Thursday, April 23, 2009
This Journey Goes On Forever
Yesterday afternoon I was driving on US Highway 49 in Mississippi between Mendenhall and Jackson, when I came upon an obviously evangelistically covered wagon trotting down the highway being pulled by four tired looking mules. I pulled off the road and waited for the wagon to catch up.
I had my camera in my hand.
And I had a few questions formulating in my head.
The guy at the reins, who turned out to be Randy Boehmer from Arizona, wasn’t very nice at first. I asked him what he was doing. He sarcastically responded, “What does it look like I’m doing?” I said something along the lines that I travel a good bit and I don’t normally see a covered wagon with four mules with Jesus Saves signs trotting down the highways of America.
He began to warm up to me.
It turns out Randy has been on the road with his four mules and two dogs (Shep and Proverb) for over a year. He started in Indiana on April 1, 2008 and he travels about 4 miles per hour.
His mission is to crisscross the United States in his wagon to tell people about God.
Boehmer was a taxidermist for most of his life. When his parents died in 1991, he and his siblings were cleaning out their parent’s house and his sister made the comment that whatever they didn’t want they could take to the dump.
He then realized all the possession his parents worked for all their lives meant nothing in the end.
He was reminded of a man he had met a year or so earlier who was driving down the road in a covered wagon. Boehmer said to him that day that he bet he didn’t have many worries. “The only worries I have,” the man said, “are to make sure my horses get water every day.”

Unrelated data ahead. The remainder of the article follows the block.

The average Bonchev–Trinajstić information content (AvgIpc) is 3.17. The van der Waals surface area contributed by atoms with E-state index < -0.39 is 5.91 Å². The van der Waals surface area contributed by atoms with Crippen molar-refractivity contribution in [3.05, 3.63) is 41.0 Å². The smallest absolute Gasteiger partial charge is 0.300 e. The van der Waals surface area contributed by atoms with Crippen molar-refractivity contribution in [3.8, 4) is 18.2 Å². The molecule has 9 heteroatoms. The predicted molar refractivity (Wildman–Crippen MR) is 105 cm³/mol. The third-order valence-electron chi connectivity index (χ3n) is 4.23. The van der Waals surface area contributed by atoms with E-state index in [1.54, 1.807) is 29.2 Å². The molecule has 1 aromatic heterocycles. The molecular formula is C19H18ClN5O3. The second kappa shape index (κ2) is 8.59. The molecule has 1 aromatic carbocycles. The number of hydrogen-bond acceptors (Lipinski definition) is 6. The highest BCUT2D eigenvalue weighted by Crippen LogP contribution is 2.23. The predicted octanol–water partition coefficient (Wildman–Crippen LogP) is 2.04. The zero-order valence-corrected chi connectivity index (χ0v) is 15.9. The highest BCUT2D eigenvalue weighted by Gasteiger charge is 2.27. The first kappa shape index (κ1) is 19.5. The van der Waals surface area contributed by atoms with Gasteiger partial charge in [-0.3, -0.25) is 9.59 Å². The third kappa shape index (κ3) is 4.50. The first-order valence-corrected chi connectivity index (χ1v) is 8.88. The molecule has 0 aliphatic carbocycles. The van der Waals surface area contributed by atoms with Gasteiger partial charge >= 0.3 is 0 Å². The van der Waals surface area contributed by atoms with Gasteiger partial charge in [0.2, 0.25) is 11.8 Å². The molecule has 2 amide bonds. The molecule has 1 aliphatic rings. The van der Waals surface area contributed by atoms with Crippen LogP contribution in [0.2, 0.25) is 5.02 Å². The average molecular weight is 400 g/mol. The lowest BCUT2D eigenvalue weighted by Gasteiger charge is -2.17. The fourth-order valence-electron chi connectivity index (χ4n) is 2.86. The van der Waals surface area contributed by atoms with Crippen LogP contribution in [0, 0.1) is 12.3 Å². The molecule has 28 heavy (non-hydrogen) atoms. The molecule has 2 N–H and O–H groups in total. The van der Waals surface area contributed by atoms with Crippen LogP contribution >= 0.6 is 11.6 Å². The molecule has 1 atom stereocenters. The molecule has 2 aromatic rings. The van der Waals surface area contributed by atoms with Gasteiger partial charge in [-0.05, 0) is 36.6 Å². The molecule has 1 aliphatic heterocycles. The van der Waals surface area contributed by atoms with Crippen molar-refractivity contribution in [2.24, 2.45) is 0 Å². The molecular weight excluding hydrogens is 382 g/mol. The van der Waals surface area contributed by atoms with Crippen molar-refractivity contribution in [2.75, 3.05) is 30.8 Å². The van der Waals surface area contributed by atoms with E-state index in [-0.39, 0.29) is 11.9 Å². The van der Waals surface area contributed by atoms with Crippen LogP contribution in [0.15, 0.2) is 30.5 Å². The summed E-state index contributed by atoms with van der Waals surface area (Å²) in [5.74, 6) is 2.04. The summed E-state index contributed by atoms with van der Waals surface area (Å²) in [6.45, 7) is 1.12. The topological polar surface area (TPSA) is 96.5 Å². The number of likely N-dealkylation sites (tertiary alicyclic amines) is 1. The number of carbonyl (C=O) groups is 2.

When Boehmer’s wife died of cancer in 1998, he started reading his Bible. And he was reminded of the lessons he had learned about possessions.
For the record, this man’s worldly possessions are now in the back of his wagon - which includes a wood stove and a solar panel on the top to power lights, his TV, his DVD player and to charge his cell phone.
Before he left on this journey, Boehmer did some preparation work. He worked with a horse shoer for seven months to learn to take care of his mules. (He is pulling a feed and water wagon behind the bigger covered wagon). He also spent a great deal of time with an Amish group who taught him how to take care of himself on the road.
I asked him if he stops in different towns to preach.
“I don’t need to,” he said. “All I need to say is written in very large letters on the sides of my wagon.”
How long does he plan on doing this?
“It’s a journey, not a trip,” he says. “A trip ends. A journey goes on forever.”
And all he has to worry about on his forever journey is to make sure his mule's get water.
Not so bad of a journey when you think about it.